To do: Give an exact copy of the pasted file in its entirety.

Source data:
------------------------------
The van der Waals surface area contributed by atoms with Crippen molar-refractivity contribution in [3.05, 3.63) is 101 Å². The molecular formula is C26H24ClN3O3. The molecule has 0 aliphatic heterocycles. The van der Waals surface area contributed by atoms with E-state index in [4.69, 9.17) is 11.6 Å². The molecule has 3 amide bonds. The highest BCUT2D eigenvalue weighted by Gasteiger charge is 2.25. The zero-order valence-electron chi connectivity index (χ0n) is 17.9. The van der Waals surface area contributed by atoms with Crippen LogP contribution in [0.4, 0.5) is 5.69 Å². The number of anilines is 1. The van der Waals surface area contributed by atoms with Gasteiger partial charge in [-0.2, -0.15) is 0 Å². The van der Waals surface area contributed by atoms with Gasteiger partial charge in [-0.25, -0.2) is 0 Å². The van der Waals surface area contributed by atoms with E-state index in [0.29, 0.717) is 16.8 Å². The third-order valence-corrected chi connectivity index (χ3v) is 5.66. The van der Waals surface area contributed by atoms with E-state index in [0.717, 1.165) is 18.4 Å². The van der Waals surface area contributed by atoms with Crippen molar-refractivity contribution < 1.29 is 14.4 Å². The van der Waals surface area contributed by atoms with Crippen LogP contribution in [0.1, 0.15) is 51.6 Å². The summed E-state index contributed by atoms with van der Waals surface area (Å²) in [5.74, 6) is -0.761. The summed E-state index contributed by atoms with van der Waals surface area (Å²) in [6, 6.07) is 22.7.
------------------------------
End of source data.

The van der Waals surface area contributed by atoms with Crippen molar-refractivity contribution in [3.05, 3.63) is 101 Å². The molecular formula is C26H24ClN3O3. The molecule has 0 aliphatic heterocycles. The van der Waals surface area contributed by atoms with E-state index in [4.69, 9.17) is 11.6 Å². The molecule has 3 amide bonds. The highest BCUT2D eigenvalue weighted by Gasteiger charge is 2.25. The zero-order valence-electron chi connectivity index (χ0n) is 17.9. The van der Waals surface area contributed by atoms with Crippen LogP contribution in [0.4, 0.5) is 5.69 Å². The number of anilines is 1. The van der Waals surface area contributed by atoms with Gasteiger partial charge in [-0.2, -0.15) is 0 Å². The van der Waals surface area contributed by atoms with Gasteiger partial charge in [-0.25, -0.2) is 0 Å². The van der Waals surface area contributed by atoms with E-state index in [0.29, 0.717) is 16.8 Å². The third-order valence-corrected chi connectivity index (χ3v) is 5.66. The van der Waals surface area contributed by atoms with E-state index in [0.717, 1.165) is 18.4 Å². The van der Waals surface area contributed by atoms with Crippen molar-refractivity contribution < 1.29 is 14.4 Å². The van der Waals surface area contributed by atoms with Crippen LogP contribution in [0.1, 0.15) is 51.6 Å². The summed E-state index contributed by atoms with van der Waals surface area (Å²) in [5.74, 6) is -0.761. The summed E-state index contributed by atoms with van der Waals surface area (Å²) in [6, 6.07) is 22.7.